Montana Town Suffers from Asbestos Contamination

Paul Peronard i i

Paul Peronard oversees the Environmental Protection Agency's cleanup in Libby, Mont., where crews are removing asbestos from homes and yards. Kathy Witkowsky hide caption

itoggle caption Kathy Witkowsky
Paul Peronard

Paul Peronard oversees the Environmental Protection Agency's cleanup in Libby, Mont., where crews are removing asbestos from homes and yards.

Kathy Witkowsky

The town of Libby, Mont., was rocked seven years ago by news that hundreds of its residents had died or been sickened by exposure to asbestos. The asbestos was a byproduct of a mine operated by W.R. Grace and Company. The company and seven former executives have been charged with concealing the health risks associated with the mine. Their trials have been delayed, but cleanup continues.

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RENEE MONTAGNE, host:

The town of Libby, Montana was rocked seven years ago by news that hundreds of its residents had died or had been sickened by exposure to asbestos. The asbestos was a by-product of a mine operated by W.R. Grace and Company. The company and seven former executives have been charged with concealing the health risks associated with the mine. Their trial has been delayed, but the clean-up continues, as Kathy Witkowsky reports.

Unidentified Man: Well, welcome to Libby, Montana, the 2006 Ignite the Nites.

KATHY WITKOWSKY: If you like small towns and big mountains, Libby is your kind of place, especially during the annual Ignite the Nites weekend, when car enthusiasts show off their old vehicles on Mineral Avenue, the town's main street. It's easy to see why Linda Lloyd moved her family here more than 30 years ago.

Ms. LINDA LLOYD (Libby Resident): I like the small community. I like the clean air.

(Soundbite of laughter)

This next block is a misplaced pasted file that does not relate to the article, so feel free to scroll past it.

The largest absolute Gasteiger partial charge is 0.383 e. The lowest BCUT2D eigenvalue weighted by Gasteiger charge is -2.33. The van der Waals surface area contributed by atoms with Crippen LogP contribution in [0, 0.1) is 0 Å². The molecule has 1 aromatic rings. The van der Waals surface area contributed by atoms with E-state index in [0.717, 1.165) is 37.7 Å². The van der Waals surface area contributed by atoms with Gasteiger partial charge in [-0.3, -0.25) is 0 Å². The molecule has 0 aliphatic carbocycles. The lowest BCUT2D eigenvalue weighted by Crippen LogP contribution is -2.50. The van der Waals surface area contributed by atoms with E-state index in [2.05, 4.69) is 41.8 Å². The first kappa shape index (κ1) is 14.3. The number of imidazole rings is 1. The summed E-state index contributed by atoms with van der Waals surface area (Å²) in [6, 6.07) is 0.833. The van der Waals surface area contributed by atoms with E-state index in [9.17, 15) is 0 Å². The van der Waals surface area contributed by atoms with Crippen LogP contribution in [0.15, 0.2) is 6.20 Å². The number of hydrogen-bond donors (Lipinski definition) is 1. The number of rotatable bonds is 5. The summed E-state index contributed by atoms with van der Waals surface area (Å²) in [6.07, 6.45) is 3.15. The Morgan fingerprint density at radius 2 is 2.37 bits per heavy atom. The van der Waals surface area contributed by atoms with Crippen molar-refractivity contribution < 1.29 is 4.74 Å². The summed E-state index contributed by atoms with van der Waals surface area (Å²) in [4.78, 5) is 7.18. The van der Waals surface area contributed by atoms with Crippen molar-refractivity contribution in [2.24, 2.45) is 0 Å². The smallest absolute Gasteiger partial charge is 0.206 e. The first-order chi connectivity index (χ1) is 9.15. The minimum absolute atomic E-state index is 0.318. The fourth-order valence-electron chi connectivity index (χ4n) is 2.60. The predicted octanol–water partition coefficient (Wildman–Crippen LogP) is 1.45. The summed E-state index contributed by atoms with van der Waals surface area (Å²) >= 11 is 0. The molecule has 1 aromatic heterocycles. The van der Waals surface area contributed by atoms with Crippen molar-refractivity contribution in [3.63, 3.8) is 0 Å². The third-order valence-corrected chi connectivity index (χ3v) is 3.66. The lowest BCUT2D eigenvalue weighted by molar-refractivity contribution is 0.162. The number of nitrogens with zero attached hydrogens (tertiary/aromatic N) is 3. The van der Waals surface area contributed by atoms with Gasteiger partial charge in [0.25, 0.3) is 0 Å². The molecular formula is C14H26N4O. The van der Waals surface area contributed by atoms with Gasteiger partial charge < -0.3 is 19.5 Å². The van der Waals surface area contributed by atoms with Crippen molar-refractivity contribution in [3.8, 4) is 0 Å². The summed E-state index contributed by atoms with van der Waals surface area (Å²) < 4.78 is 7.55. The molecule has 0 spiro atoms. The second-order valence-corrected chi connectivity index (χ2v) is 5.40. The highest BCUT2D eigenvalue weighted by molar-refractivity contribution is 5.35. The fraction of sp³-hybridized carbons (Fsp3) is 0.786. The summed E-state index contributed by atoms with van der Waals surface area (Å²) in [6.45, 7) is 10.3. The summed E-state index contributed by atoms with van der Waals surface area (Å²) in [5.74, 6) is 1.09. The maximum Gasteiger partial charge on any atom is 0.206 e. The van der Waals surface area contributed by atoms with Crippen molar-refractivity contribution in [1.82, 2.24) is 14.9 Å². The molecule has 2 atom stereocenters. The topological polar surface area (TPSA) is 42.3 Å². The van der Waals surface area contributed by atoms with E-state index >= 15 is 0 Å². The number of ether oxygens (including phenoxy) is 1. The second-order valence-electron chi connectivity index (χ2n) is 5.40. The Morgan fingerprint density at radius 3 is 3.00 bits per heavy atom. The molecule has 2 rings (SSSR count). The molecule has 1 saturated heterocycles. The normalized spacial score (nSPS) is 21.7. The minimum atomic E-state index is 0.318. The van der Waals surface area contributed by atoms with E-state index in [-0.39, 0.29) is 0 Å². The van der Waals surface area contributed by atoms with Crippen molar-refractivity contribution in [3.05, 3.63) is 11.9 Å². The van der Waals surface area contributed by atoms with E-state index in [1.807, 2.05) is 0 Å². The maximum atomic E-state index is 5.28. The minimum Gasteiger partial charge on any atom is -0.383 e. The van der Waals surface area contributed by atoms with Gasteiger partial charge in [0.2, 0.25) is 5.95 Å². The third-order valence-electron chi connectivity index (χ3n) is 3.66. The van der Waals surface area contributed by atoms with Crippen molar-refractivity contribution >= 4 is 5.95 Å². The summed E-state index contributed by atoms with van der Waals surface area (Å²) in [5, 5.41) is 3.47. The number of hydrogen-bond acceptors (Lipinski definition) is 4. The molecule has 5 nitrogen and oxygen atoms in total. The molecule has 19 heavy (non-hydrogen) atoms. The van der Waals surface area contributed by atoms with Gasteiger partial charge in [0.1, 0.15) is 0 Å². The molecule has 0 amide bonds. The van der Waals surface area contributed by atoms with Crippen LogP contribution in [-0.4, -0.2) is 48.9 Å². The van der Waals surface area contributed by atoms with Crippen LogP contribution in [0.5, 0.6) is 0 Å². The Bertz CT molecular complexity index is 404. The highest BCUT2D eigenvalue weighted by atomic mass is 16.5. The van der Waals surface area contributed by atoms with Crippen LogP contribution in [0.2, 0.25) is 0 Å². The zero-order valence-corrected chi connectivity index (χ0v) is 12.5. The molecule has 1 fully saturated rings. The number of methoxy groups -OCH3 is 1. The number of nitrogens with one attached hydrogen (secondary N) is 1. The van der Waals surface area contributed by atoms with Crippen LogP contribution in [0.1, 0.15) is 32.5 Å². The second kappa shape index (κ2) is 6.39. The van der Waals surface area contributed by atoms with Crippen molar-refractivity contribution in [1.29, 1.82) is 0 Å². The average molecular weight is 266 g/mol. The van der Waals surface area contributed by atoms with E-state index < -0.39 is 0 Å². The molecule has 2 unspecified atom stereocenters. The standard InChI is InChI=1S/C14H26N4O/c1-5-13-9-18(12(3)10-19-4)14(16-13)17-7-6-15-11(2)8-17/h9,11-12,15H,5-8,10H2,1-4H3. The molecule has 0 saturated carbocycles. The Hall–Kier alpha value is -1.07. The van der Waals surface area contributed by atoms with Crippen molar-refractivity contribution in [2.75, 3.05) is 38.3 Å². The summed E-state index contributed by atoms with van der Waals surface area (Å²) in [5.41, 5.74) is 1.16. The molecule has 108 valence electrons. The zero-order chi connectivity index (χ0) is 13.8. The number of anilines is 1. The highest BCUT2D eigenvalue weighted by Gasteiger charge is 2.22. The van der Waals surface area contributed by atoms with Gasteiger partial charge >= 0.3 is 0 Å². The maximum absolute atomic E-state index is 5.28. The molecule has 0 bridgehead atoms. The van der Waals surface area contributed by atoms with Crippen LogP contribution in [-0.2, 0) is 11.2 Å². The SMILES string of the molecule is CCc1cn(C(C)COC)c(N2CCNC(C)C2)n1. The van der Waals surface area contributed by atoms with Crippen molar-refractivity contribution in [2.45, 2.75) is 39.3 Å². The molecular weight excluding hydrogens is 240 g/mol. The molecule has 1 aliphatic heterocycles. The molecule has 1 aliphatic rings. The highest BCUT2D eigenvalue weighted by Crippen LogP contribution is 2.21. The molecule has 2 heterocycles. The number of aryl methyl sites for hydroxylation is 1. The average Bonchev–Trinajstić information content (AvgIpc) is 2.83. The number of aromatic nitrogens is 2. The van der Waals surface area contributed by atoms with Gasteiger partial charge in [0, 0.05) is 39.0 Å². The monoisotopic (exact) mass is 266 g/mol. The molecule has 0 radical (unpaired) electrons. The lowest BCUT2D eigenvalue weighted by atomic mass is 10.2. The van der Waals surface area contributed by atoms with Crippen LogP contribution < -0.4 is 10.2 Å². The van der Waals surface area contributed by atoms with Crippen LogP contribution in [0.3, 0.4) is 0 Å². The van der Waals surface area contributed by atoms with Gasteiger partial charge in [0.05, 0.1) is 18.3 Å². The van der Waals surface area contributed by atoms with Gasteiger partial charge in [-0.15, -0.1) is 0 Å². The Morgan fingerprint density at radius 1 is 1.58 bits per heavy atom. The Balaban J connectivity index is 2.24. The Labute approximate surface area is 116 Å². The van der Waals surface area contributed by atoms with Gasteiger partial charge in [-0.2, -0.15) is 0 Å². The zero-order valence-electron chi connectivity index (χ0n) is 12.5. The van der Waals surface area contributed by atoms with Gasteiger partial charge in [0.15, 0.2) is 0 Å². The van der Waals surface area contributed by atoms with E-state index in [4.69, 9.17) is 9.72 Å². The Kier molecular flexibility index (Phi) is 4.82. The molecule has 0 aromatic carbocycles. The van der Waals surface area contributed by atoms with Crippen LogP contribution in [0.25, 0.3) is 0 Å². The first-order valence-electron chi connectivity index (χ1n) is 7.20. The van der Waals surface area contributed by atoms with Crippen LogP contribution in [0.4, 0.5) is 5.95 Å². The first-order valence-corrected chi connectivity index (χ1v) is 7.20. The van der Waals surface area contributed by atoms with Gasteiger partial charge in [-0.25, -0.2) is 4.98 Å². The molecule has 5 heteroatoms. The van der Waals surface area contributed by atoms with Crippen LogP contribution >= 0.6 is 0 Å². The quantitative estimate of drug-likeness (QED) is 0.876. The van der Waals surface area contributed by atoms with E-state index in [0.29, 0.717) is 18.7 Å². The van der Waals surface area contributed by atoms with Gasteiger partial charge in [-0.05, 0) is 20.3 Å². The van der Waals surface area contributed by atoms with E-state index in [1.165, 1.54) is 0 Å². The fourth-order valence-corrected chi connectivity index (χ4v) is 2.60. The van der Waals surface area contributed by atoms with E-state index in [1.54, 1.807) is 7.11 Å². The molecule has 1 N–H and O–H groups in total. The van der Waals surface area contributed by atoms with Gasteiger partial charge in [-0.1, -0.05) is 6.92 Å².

WITKOWSKY: She's laughing at the irony.

Ms. LLOYD: We thought we were leaving the smog and everything and coming to a place that was healthy for our children. Didn't turn out to be that way.

WITKOWSKY: Unbeknownst to Lloyd and her neighbors, Libby's air was anything but clean. It was contaminated by asbestos, which was a by-product of the local vermiculite mine.

Ms. LLOYD: The whole community was exposed to it. The dust filled the air. It would be on the top of your cars. It would be on your clothes that you'd hang out on the lines. I mean, it wasn't just the people that worked there. It was everybody.

WERTHEIMER: The mine closed in 1990, but the asbestos remained behind, mixed in with vermiculite that was used to insulate homes, and in materials that were used in gardens and yards, even put on the junior high and high school tracks.

No one knows exactly how many people have been affected, but a health clinic here that specializes in asbestos-related diseases has 1400 patients and sees about 20 new patients each month.

Ms. KIMBERLY ROWSE (Center for Asbestos Related Disease): It's very heartbreaking here.

WITKOWSKY: Kimberly Rowse manages the clinic.

Ms. ROWSE: There are people of all ages. The mine site was here for many, many years. Children played in it, and so we are seeing these people returning as adults. Probably our youngest patient to date that's been diagnosed is 25. He's told me he can't even pick his kids up because he can't breathe.